An analysis of the opening sequence
of “Pretty Woman."
Written for an A level Media studies
Pretty Woman is an American romantic comedy motion picture that was one of the top films at the box office in 1990. The title character, a prostitute named Vivian Ward, was played by Julia Roberts, who received a Golden Globe award for her role. She was also nominated for an Academy Award, Best Actress.
The male title character is a businessman Edward Lewis who is played by Richard Gere. While ruthless in business he is an Asset striper.
Pretty Woman is the highest-grossing film of the romantic comedy genre, and probably the most well-known. Set in Hollywood during the 1990s, its themes include the tension between romantic love and social class: the main characters are complete opposites in social class and money, while both working in occupations which do absolutely nothing for the environment they live in.
The sequence itself runs for approximately 13 minutes. It is preceded by the name of the company which produced the motion picture, Touchstone pictures. The opening shot is a close up of 3 palms which all have what seems to be money and the first words uttered in the entire movie are “It’s all about the money.” Straight away the theme of money is established. The camera then zooms out and follows Edward’s lawyer Philip. Philip begins to suck up all the glory for the party. The viewer can already notice even after a few seconds that he is going to be a very devious and selfish character.
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This establishing shot then cuts to a medium shot of Edward on the phone to his girlfriend. They have an argument and come to a mutual agreement to end the relationship. This points one of Edward’s flaws as a person. He seems to be a very busy man and one who is not very good with relationships. Afterwards Edward heads downstairs where once again in a medium shot he is seen greeting and talking with guests at his party in a very friendly mood.
The camera zooms out to a full shot and Edward is seen leaving his party.
He then takes the keys to his lawyers car but Philip is not pleased about this and begins trying to get Edward to take the limousine instead. A sense of comedy is now introduced to the movie. There are close ups of both Edward and Philip’s faces with one’s face very calm and joyous and another very stressed and worried.
Edward drives off and slowly the camera zooms out into a low angle crane shot following the car and as He comes to a corner Edward stops and says “Shit” because he is going the wrong way. Then finally continues on and eventually the camera cuts to a bird’s eye extreme long shot of Hollywood at night.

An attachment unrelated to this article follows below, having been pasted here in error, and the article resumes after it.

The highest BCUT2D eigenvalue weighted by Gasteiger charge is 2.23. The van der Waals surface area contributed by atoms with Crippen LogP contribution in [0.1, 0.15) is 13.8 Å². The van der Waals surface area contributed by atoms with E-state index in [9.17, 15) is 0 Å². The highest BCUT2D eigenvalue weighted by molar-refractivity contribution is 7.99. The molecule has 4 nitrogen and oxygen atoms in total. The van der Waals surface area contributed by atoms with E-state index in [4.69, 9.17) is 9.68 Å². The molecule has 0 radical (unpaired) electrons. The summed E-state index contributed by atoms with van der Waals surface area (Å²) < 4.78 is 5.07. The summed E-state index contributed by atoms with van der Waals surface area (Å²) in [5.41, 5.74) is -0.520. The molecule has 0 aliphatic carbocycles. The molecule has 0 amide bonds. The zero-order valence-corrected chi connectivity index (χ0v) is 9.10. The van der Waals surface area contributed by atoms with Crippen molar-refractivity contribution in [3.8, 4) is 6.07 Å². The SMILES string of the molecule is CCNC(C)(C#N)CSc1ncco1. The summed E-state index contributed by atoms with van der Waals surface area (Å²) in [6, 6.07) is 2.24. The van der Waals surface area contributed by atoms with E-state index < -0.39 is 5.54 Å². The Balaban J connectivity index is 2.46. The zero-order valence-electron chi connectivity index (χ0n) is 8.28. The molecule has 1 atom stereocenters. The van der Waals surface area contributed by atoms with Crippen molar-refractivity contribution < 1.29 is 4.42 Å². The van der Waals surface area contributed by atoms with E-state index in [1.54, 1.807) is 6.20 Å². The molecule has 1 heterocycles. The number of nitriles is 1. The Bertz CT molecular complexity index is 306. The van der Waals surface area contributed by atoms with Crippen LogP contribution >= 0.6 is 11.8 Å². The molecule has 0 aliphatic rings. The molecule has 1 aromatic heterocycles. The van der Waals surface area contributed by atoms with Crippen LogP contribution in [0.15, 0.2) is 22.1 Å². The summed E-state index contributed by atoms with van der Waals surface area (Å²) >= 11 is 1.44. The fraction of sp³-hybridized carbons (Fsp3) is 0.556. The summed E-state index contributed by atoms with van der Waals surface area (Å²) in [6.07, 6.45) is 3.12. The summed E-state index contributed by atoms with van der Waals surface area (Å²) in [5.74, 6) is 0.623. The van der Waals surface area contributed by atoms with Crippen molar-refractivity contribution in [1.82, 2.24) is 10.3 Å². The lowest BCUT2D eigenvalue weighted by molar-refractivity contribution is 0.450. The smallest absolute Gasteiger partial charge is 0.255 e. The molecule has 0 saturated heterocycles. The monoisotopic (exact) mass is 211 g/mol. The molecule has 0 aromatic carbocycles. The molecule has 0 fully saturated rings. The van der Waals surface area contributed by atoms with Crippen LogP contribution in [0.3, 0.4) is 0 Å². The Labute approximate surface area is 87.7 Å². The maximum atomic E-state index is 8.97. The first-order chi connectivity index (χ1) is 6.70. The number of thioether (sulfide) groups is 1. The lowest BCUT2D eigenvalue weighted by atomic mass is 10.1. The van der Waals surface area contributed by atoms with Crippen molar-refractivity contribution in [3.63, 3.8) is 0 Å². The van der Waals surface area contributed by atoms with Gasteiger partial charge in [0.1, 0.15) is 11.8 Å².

Nearby, in a small hotel an alarm clock goes off. This established shot cuts to a close up of a shapely pair of thighs, they turns to reveal black lacy panties and a red T-shirt on the upper half of the girl’s body. An arm stretches out from the bed silencing the alarm at five to nine. Around her a few torn snapshots of herself with different men. Their faces have been scratched out. The girl eases on a stretchy cream top, attached by a metal ring to a short blue skirt. Whilst the girl is only glimpsed partially as if in a peep show. This is Vivian waking up at a peculiar time. Obviously viewers see straight away that Vivian is not getting ready to go to any ordinary job. She’s a prostitute. Constant extreme close ups of her eyes and mouth appear as the camera cuts from one shot to another.
Vivian tries to leave her apartment when she sees the land lord she then takes a u-turn and goes the back way out to try avoid paying her rent. Once again the issue of money pops up. The camera cuts to a long shot and Vivian is climbing down a ladder. This is very ironic as this is also how the movie ends with Vivian being rescued on a ladder.
At the end of the sequence the last words you hear are “Welcome to Hollywood the city of dreams. Excuse me what’s your dream.” It’s clear that at some point in this movie dreams are going to come true like a classic fairytale.
There are a lot of similarities between Vivian an Edward’s opening sequences. For example both of them seem to have relationship problems. With Edward it is him braking up with his girlfriend but with Vivian it is all the pictures on her wall with faces cut out.
Also they both seem to be staying in the top rooms of their apartments or offices.
Lastly most obviously they are both escaping from someone e.g. Vivian running away from land lord and Edward running away from his lawyer.
Their characters are also very similar as later in the movie Edward points out how very similar their occupations are. He says “We both screw people for money!”
The music also plays an important part in the opening sequence.
At the end of Edward’s opening sequence the song “King of wishful thinking” is playing in the background whilst he is driving. It seems to be a kind of cheering song as he has just broken up with his girlfriend. It says the message that “I will get over you…”
During Vivian’s opening scene the song “Wild women do” is playing also in the background. It seems to just show how Vivian is not really like an ordinary woman and that she is very adventurous, uncontrollable and wild.